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Darwin's Ghost: The Origin of Species Updated Paperback – April 3, 2001

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Editorial Reviews

Amazon.com Review

Biologists have a dirty little secret: while practically everyone knows of The Origin of Species (and owes much to it), almost nobody has read it. British geneticist Steve Jones wants to make the arguments contained in that great text accessible to modern audiences, and succeeds with the delightful Darwin's Ghost. Approximating the structure of Darwin's opus, Jones uses the original chapter headings and summaries as a scaffolding to build an up-to-date demonstration of the power of a few simple ideas. Heredity, variation, and natural selection are all you need to infer evolution over time, and now that Jones can fill in the gaps in Darwin's pre-Mendelian understanding of genetics, the case becomes airtight.

More than a polemic, though, Darwin's Ghost is nearly as pleasurable a read as its ancestor is--one suspects that part of Jones's mission is to inspire today's readers to turn back to the grand but humble Origin of Species. While he may not be able to quite match Darwin's vast erudition or hawk's eye for detail, he still makes the theory of evolution shudder and breathe on the page. Dog breeding, mass extinctions, and weird fossils of tiny elephants all march to his drumbeat and--just when you least expect it--return to the main point that all living things share a common ancestor. Whether you're one of the elite who's had the pleasure of Darwin's literary company or you'd like a taste of what you're missing, Darwin's Ghost will bring the spirit of the great man back into your world of ideas. --Rob Lightner --This text refers to an out of print or unavailable edition of this title.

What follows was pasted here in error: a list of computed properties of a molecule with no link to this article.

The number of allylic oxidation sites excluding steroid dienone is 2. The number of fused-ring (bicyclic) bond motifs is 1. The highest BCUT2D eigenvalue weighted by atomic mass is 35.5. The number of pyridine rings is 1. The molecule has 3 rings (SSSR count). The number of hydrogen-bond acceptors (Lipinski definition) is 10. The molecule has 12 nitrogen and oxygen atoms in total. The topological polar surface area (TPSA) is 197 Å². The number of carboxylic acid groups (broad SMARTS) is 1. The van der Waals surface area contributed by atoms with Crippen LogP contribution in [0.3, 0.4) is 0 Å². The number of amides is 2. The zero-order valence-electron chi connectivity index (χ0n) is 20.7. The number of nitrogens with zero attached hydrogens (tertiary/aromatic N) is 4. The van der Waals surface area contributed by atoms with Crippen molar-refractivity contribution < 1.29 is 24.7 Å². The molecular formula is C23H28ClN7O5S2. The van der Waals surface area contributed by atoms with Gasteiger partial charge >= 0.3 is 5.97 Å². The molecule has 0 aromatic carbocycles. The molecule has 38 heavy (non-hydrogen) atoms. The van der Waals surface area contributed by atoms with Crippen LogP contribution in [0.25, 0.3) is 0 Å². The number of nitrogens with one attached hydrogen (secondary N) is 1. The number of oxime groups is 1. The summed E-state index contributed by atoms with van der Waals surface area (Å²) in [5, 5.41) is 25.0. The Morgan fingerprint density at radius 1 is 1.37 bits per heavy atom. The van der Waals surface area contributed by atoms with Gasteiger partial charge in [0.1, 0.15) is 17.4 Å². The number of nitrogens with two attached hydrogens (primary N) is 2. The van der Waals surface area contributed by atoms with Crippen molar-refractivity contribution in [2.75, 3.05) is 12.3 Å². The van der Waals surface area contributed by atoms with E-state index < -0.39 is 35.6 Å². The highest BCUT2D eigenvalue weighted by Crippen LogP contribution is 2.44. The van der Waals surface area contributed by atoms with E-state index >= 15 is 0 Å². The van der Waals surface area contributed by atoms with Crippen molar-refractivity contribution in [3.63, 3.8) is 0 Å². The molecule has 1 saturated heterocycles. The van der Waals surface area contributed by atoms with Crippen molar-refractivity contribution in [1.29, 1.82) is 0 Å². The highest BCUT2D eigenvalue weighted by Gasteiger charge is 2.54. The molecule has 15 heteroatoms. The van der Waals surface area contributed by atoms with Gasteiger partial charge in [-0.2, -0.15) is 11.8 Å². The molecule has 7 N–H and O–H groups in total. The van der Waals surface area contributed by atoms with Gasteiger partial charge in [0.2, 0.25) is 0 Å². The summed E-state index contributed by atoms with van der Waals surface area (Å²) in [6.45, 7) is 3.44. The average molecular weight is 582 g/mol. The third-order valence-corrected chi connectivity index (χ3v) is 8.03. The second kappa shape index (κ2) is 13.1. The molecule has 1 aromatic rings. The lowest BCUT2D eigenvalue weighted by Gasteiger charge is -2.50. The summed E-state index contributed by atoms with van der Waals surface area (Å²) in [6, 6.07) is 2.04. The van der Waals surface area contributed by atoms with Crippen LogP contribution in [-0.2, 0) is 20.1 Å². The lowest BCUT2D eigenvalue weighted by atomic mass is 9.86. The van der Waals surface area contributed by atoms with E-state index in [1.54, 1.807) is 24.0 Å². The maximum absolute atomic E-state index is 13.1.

From Library Journal

Using recent empirical evidence, Jones (genetics, Univ. Coll., London) has updated Charles Darwin's On the Origin of Species (l859) so that the fact of organic evolution is both understandable and relevant to today's general reader. He focuses on dogs, whales, snails, insects, bacteria, and, particularly, the AIDS retrovirus in order to illustrate the struggle for existence and descent with modification through genetic variation and natural selection. Special attention is given to social instincts, biogeography, biodiversity, and the evolutionary affinities among similar species through a common descent. The author stresses that all species and their environments are continuously changing (sometimes rapidly, sometimes slowly), e.g., the organisms and their habitats on the Galapagos and Hawaiian Islands. Furthermore, since Darwin's writings, serious problems with the theory of evolution are being solved in light of ongoing scientific discoveries in population genetics, geopaleontology, and radiometric dating techniques. Very informative and cogently argued, this book is an important addition to the natural history literature. Recommended for all science collections.
-H. James Birx, Canisius Coll., Buffalo
Copyright 2000 Reed Business Information, Inc. --This text refers to an out of print or unavailable edition of this title.

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Product Details

  • Paperback: 377 pages
  • Publisher: Ballantine Books (April 3, 2001)
  • Language: English
  • ISBN-10: 0345422775
  • ISBN-13: 978-0345422774
  • Product Dimensions: 6.1 x 0.8 x 9.2 inches
  • Shipping Weight: 1.1 pounds (View shipping rates and policies)